LONDON (Reuters) - Banks are set to ramp up their sale of high-risk debt to investors desperate for new ways of bolstering their profits as rock-bottom interest rates hit their portfolios.
Demand for the riskiest -- and often the most rewarding -- form of bank capital debt, known as CoCo bonds, has risen sharply in recent months as the return on the bonds of Germany and other countries have dwindled to worse than nothing.
Nearly half of European corporate debt now carries negative yields, and with rates falling in the United States, demand for bank capital has increased as investors accept higher risk in exchange for some sort of return.
Now banks are preparing a raft of such bond sales as they look to boost their balance sheets ahead of schedule.
“Climb down the capital structure,” analysts at UBS said in a recent note titled ‘How to find yield in Europe’, though they recommend a slightly less risky form of bank capital referred to as Tier 2 subordinated debt.
But bankers are advising lenders to use this environment to refinance the most risky and expensive version of debt, known as continent convertible (CoCos) or Additional Tier 1 (AT1) bonds.
Swedbank, BBVA, Rabobank and ING have tested the market and found it receptive -- demand for Swedbank’s CoCo bond was 14 times the $500 million size at one stage -- and others are set to follow.
“We recommend that banks that have upcoming call dates on AT1 capital take advantage of the strong market,” said Kapil Damani, head of capital products at BNP Paribas.
Call dates refer to the point at which banks have the option of redeeming a CoCo bond; in most cases they do so at the first opportunity, though Santander recently became the first bank to break that norm.
“I know we’ve said this before and it didn’t prove to be the case, but this does feel like a once-in-a-lifetime opportunity to issue bank capital at these rates,” said one banker, who provides advisory services to financial institutions.
Several European banks such as Societe Generale, HSBC, BBVA and UBS are likely to redeem CoCo bonds when they become “callable” in 2020 and are ideal candidates, three bankers said.
BNP Paribas’s Damani added that banks are considered relatively safe investments in credit, after making extensive efforts to cut debt and improve their balance sheets following the 2008 financial crisis.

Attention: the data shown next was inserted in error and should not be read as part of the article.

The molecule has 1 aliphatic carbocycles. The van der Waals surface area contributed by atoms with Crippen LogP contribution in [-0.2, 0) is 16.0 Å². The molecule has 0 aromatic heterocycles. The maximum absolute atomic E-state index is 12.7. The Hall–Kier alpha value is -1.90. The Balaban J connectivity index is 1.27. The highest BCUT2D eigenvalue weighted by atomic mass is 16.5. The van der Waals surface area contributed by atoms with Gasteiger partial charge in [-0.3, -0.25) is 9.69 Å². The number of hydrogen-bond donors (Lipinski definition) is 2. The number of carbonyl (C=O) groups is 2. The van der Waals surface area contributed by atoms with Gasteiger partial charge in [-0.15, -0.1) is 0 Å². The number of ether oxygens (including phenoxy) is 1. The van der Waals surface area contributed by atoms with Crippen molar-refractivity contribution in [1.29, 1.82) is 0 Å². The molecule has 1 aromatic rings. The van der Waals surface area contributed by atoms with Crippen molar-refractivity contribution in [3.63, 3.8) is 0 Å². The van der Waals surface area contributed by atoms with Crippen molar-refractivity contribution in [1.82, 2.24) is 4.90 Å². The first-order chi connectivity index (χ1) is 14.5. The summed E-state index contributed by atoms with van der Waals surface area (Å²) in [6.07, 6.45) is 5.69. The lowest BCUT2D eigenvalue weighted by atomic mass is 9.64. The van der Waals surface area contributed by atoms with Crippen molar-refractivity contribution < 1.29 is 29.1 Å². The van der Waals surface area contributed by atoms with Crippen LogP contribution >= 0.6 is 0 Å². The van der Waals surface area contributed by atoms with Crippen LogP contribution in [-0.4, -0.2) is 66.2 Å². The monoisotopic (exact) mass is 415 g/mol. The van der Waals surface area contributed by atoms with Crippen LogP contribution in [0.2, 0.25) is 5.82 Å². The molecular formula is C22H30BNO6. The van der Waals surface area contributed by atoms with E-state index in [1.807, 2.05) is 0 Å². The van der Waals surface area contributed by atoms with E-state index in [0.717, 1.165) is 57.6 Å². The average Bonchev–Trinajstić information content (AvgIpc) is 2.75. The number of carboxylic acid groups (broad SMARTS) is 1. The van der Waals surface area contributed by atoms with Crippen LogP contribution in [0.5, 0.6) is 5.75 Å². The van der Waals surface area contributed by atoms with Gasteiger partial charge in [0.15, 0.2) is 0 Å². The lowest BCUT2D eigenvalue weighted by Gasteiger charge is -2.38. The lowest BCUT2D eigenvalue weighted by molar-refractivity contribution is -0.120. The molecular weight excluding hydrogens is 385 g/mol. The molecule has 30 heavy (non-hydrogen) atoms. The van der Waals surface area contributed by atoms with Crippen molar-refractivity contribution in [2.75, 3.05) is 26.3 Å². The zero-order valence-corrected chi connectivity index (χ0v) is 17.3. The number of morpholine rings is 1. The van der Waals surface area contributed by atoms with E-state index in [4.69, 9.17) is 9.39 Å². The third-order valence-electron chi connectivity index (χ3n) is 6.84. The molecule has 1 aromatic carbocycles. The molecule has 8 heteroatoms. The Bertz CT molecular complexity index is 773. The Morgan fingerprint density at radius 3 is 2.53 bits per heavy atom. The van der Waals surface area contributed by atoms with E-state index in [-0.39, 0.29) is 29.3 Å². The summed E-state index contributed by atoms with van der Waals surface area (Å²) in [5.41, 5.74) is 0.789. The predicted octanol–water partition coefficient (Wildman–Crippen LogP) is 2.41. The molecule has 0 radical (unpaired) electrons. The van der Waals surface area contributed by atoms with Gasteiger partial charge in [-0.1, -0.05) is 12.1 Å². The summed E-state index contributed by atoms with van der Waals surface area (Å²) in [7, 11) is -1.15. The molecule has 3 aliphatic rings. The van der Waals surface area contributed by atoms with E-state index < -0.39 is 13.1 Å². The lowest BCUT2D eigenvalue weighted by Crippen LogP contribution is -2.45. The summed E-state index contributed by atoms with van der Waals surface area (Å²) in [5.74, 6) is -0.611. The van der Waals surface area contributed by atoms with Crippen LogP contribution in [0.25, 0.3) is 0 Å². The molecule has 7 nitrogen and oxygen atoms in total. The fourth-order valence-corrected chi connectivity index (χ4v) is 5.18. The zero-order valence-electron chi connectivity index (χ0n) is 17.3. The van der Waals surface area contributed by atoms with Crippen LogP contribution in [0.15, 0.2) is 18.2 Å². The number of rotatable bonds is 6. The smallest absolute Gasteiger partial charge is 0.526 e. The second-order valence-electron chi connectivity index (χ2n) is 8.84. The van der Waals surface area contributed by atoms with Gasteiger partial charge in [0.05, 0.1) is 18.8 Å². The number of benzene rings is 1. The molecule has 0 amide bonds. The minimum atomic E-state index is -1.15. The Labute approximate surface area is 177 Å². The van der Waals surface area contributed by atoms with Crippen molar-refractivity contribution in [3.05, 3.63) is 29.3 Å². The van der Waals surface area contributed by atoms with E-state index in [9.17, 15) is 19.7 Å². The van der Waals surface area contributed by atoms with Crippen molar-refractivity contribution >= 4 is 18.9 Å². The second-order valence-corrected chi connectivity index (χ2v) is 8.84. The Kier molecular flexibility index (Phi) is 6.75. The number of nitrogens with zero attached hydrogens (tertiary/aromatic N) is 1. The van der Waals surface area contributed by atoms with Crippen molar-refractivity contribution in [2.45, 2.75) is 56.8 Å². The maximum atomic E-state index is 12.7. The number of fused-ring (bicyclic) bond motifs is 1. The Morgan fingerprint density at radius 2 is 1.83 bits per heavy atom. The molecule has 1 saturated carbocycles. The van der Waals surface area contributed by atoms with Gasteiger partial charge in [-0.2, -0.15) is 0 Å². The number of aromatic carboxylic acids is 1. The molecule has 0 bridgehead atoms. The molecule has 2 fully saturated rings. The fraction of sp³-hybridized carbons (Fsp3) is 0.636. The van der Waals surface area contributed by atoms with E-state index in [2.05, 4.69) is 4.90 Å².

“So we expect AT1 to continue to perform relative to other high-beta assets,” he said. High-beta is a term used in the market to describe assets seen as riskier but potentially offering higher returns.
Around $21.4 billion equivalent of European CoCo debt are callable in 2020, according to BNP Paribas, which means that they probably need to be refinanced.
CoCo bonds were brought in after the 2008 financial crisis to ensure that bond investors as well as shareholders would bear losses if a bank ran into difficulty before any taxpayer cash was needed.
In 2017, Spain’s Banco Popular shocked its creditors by imposing losses on 1.25 billion euros of CoCo bonds.
Lenders such SNS Reaal in the Netherlands, Britain’s Cooperative Bank and Italy’s Monte dei Paschi di Siena have also imposed losses or conversion to equity on other types of bank capital debt.
But banks that come in now will find a much more benign market than last time round.
Markit’s iBoxx euro CoCo index is at a record high, while the average yield on euro subordinated bank bonds -- which includes CoCo bonds -- is near an all-time low at 0.88%.
As recently as the start of this year, that average yield was 2.46%, following December’s sharp sell-off in risk assets, and around 1.5% at the time of the Banco Popular CoCo bond writedown in June 2017.
“We generally think European banks are quite attractive and we see value in capital instruments as many of these names are extremely well-capitalized compared to the crisis years,” said Kaspar Hense, a portfolio manager at BlueBay Asset Management.
“Even in the event of a recession, we don’t expect too many losses to be triggered (on this debt). Of course, there are risks, which is why we focus on the national champions,” he said, a phrase that describes the biggest and most systematically important banks.
(Graphic: European banks see cost of "junior" debt issues plunge, )
Reporting by Abhinav Ramnarayan, editing by Rachel Armstrong and Larry King
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